Supreme Court pulls up Central govt over differential Covid-19 vaccine pricing
A bench, headed by justice Dhananjaya Y Chandrachud, maintained that “there are several aspects of the vaccine pricing policy adopted by the Central government which require that policy be revisited,”
The current vaccination policy would “result in a detriment to the right to public health,” said the Supreme Court as it put the central government in the dock over differential pricing of the vaccines between the Centre and states.
A bench, headed by justice Dhananjaya Y Chandrachud, maintained that “there are several aspects of the vaccine pricing policy adopted by the Central government which require that policy be revisited,” in particular the rationale behind letting the manufacturers determine the vaccine prices for states and other private entities.
“All vaccines, whether in the quantity of 50% purchased by the Central government or the remaining 50%, are to be used for vaccinating citizens. The end use is the same,” noted the bench, adding that to compel the states to negotiate with manufacturers on the ground of promoting competition and making it attractive for new vaccine manufactures will result in a serious detriment to those in the age group of 18 to 44 years, who will be vaccinated by the state governments.
The bench, which included justices L Nageswara Rao and S Ravindra Bhat, further underscored that the social strata of this age group comprised persons who are Bahujans or belong to other under privileged and marginalised groups.
The court asserted that vaccinations being provided to citizens constitute a valuable public good and thus, discrimination cannot be made between different classes of citizens who are similarly circumstanced on the ground that while the Centre will carry the burden of providing free vaccines for the 45 years and above population, the state governments will discharge the responsibility of the 18 to 44 age group on such commercial terms as they may negotiate.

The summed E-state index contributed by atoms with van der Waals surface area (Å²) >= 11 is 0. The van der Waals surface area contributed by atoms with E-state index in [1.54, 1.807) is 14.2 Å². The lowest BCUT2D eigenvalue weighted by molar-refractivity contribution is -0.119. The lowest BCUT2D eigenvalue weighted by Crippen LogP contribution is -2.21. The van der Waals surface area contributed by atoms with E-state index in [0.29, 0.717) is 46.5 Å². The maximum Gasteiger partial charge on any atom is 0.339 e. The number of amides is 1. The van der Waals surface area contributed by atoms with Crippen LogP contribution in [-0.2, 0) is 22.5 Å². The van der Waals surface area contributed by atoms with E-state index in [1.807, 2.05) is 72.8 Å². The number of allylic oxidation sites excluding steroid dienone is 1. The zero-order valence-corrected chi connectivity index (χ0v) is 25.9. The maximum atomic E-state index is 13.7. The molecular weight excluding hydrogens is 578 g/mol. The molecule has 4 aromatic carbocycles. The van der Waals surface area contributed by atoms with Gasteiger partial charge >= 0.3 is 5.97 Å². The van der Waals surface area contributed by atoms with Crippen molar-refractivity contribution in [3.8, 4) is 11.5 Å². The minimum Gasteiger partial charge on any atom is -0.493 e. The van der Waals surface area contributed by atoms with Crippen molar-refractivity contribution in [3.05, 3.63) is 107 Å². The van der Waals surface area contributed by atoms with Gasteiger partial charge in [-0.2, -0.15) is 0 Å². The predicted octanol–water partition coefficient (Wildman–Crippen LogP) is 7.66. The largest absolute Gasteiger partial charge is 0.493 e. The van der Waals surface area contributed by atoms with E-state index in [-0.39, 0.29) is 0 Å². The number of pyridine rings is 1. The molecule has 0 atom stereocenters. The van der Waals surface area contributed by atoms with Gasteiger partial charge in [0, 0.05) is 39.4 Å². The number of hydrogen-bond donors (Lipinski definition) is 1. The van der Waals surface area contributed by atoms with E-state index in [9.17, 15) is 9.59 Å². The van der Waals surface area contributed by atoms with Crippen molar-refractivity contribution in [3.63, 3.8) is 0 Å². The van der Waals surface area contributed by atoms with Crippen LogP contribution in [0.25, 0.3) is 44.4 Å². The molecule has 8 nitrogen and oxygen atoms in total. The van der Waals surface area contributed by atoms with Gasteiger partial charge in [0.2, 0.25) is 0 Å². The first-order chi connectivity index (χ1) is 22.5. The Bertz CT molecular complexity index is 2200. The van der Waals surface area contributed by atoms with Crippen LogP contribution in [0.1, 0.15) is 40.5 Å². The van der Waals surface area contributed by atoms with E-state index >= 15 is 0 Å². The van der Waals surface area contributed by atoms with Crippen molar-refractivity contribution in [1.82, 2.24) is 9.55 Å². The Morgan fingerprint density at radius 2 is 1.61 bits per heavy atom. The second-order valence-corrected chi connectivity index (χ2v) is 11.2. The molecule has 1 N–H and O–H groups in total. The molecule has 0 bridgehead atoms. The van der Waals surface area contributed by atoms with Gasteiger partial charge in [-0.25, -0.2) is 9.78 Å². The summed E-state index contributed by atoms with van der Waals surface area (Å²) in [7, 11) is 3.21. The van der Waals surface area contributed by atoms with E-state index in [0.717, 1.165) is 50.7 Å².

“While we are not passing a conclusive determination on the constitutionality of the current policy, the manner in which the current policy has been framed would prima facie result in a detriment to the right to public health which is an integral element of Article 21 (right to life) of the Constitution. Therefore, we believe that the Central government should consider revisiting its current vaccine policy to ensure that it withstands the scrutiny of Articles 14 (equality) and Article 21 of the Constitution,” said the bench, in its order which was released on Sunday evening.
The bench asked the Union government to consider procuring vaccines for all the states at the same price, which will then be liable to lift the allocated quantities, and respond by May 10, the next date of hearing.
In its order, the top court has also directed the Centre and states to ensure that they immediately cease any direct or indirect threats of prosecution and arrest to citizens who air grievances or those that are attempting to help fellow citizens receive medical aid, failing which the court shall resort to contempt proceedings.
Preventing clampdowns on sharing of information on online platforms, it said, is not just in the interest of individuals sharing the information, but the larger democratic structures of our nation.
“Without the ready availability of such information, it is entirely possible that the Covid-19 pandemic may turn into a tragedy worse than what it already is,” noted the bench.
Clamping down on such information, the order added, “will attract a coercive exercise of jurisdiction by this court”.
Calling the Covid situation in Delhi “heart rending”, the court also directed the Central government to ensure the national capital gets the increased demand of 700 metric ton of medical oxygen per day before the Monday midnight.
It underscored that 490 MT of oxygen was apparently not adequate for Delhi in view of the city government’s repeated demands for more quantity.
The bench rejected a submission of solicitor general Tushar Mehta, who said on behalf of the Centre that no revised projection had been received from the Delhi government nor had it been able to offtake the allocated quantity of oxygen from the supply point due to its own logistical problems.
It further noted that there is no national policy on admissions to hospitals while getting a bed has become one of the biggest challenges being faced by most individuals during the second wave of the Covid-19 pandemic. “We direct the Central government to frame a policy in this regard, in exercise of its statutory powers under the Disaster Management Aact, which will be followed nationally. The presence of such a policy shall ensure that no one in need is turned away from a hospital, due to no fault of their own,” it said.
Till the time a policy is in place, the court said the Centre must issue guidelines on admission to policies, and directed all states and union territories to follow these guidelines.